10/28/02 With no economic upturn in sight, and P/Es high, markets should continue to be volatile. Still, value stocks remain bargains. 2.6% -3.6% 3.0% 17.6% +
9/2/02 Bear market or no, there are superb opportunities too enticing to pass up. While a recovery likely is far off, the current carnage has left fine stocks undervalued. Stocks are a lot cheaper than they used to be, but they’re not exactly cheap. -5.7% 6.6% -5.5% 16.3% +
7/8/02 …if investors buy stocks now on the strength of rapturous S&P 500 earnings estimates for 2002, they have an unpleasant surprise ahead. -12.0% -16.2% -4.9% 1.2% +
3/18/02 Investors are overlooking the fact that the non-Enron outfits offer strong earnings and revenue growth, along with far more transparency. -3.4% -13.6% -23.5% -24.9%
1/21/02 What do I see for this year? More of the same: high volatility and a weak market. There’s a good chance the S&P will show little net change over the next 12 months from its present 1145. -3.4% -1.0% -28.7% -23.0%
12/24/01 Disappointments lie ahead for investors who buy at current lofty multiples. The market is too expensive, and earnings won’t be rejuvenated anytime soon. -1.0% -0.5% -14.9% -23.5% +
11/26/01 Fleeing stocks is the predictable response to disturbing news, but is almost always the wrong move. One good recovery play should be smallcap to midcap value stocks. -0.7% -4.2% -7.8% -18.9%
10/29/01 If you hold sound stocks–those trading on proven earning power, not hopes and dreams–you should stay with them. In fact, if you can stomach the volatility, now is the time to buy. 4.7% 2.1% 0.8% -17.9%
7/9/01 If you want to unload some of your shakier tech stocks in the current tech rally, look instead to buy real value names 0.5% -9.8% -4.4% -24.4%
5/28/01 With the present volatility in tech, you likely will see these leaders become more affordable. Patience pays in a bear market. During this period other opportunities have presented themselves. -4.5% -6.5% -10.1% -18.8% +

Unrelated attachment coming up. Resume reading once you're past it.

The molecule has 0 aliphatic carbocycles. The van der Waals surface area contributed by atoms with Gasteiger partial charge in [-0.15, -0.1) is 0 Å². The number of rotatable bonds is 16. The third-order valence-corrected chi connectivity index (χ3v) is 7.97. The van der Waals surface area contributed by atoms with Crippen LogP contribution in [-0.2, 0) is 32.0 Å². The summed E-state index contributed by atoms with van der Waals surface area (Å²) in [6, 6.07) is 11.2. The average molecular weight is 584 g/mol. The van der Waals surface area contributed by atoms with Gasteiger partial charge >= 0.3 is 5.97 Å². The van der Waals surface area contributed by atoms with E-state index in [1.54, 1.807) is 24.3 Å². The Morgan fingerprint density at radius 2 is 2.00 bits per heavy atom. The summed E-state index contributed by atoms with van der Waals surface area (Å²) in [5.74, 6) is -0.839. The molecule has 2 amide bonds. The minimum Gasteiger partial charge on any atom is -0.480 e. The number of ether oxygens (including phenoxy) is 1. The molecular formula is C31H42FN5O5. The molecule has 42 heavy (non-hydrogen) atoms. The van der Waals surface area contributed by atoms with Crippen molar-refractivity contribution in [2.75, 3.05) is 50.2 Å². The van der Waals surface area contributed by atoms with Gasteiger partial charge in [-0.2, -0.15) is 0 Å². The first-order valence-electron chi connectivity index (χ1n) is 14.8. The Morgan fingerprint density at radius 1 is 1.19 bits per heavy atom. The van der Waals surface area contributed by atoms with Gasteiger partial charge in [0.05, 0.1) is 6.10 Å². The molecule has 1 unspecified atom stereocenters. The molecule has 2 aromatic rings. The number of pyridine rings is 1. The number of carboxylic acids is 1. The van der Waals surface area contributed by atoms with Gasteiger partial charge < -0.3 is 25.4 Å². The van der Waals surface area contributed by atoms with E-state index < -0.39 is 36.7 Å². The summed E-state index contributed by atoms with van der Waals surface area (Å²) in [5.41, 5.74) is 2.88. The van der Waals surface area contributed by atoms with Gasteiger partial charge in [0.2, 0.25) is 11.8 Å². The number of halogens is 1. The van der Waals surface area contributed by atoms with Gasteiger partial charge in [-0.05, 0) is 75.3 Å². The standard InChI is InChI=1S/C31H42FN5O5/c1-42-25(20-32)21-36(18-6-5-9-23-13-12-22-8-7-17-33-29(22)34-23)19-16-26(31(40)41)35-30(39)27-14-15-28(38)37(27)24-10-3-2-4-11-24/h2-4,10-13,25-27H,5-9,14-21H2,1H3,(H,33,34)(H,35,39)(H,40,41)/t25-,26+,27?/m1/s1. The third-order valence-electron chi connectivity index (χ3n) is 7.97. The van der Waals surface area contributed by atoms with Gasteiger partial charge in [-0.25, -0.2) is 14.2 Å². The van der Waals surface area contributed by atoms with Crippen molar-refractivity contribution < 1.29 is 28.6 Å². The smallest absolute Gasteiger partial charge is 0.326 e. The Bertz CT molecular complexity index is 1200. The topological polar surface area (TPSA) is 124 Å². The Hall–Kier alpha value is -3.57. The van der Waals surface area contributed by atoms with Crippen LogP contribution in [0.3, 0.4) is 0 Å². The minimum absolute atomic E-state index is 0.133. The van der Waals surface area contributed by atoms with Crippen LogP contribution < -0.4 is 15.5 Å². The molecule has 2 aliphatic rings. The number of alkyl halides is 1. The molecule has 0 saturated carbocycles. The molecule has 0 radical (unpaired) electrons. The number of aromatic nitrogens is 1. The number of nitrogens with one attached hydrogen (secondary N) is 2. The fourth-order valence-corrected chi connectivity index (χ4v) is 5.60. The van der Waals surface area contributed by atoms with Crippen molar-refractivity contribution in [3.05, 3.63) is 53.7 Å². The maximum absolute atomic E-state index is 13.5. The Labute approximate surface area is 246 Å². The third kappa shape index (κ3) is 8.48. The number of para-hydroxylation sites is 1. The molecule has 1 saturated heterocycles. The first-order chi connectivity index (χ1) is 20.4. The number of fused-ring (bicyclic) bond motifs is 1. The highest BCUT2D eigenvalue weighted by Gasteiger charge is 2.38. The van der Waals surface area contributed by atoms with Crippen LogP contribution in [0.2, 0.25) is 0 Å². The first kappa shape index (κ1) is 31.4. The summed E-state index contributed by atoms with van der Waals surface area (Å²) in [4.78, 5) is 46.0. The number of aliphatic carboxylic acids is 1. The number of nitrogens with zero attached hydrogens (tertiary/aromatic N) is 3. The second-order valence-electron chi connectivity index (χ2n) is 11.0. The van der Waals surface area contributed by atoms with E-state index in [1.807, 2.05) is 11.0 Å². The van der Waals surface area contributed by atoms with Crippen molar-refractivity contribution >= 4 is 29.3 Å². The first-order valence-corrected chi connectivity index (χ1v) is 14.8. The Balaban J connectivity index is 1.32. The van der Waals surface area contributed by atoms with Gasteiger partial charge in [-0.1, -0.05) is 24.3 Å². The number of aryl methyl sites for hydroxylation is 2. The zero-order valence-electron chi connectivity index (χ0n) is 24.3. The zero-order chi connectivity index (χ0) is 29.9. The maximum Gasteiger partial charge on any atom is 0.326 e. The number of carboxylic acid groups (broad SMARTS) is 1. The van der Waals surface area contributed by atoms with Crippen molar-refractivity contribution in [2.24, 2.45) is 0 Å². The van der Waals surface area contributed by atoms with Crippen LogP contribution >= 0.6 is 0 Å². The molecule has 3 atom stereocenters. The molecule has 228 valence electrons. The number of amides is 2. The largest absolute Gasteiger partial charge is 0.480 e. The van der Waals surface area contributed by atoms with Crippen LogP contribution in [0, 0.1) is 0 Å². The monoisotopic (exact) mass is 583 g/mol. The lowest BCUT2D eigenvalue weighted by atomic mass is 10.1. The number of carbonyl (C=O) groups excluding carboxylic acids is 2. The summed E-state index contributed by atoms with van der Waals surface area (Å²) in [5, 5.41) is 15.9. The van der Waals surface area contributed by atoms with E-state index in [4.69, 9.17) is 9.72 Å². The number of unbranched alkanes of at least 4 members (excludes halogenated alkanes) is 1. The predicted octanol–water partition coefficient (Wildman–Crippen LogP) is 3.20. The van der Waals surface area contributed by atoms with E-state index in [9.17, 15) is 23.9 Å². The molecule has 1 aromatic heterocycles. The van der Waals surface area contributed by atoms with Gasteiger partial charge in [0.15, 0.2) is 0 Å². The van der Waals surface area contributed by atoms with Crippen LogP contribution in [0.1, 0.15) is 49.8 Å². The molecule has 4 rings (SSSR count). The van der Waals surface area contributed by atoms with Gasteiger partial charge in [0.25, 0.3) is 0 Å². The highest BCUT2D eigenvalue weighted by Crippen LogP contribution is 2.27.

4/30/01 While there are a number of good tech values right now that you should buy, a lot have further to tumble. -0.1% -3.5% -13.2% -12.9% +
3/5/01 Buy a partial position now in a handful of good techs, then purchase the rest later when the market heads lower, as it will. -10.9% 1.6% -8.7% -7.0%
2/26/01 Now tech stocks have come to a level where I am willing to look at them. I am starting to nibble. -6.7% 2.0% -6.5% -8.3%
2/5/01 This is a marvelous environment for value plays. -6.8% -6.5% -11.4% -17.4%
1/8/01 No credible evidence exists that an economic debacle is coming. A business slowdown, maybe. 3.5% -12.9% -8.8% -13.0%  


Editor’s Note: The above article has been has edited ([ ]), abridged (…), and reformatted (including the title, some sub-titles and bold/italics emphases) for the sake of clarity and brevity to ensure a fast and easy read. The article’s views and conclusions are unaltered and no personal comments have been included to maintain the integrity of the original article.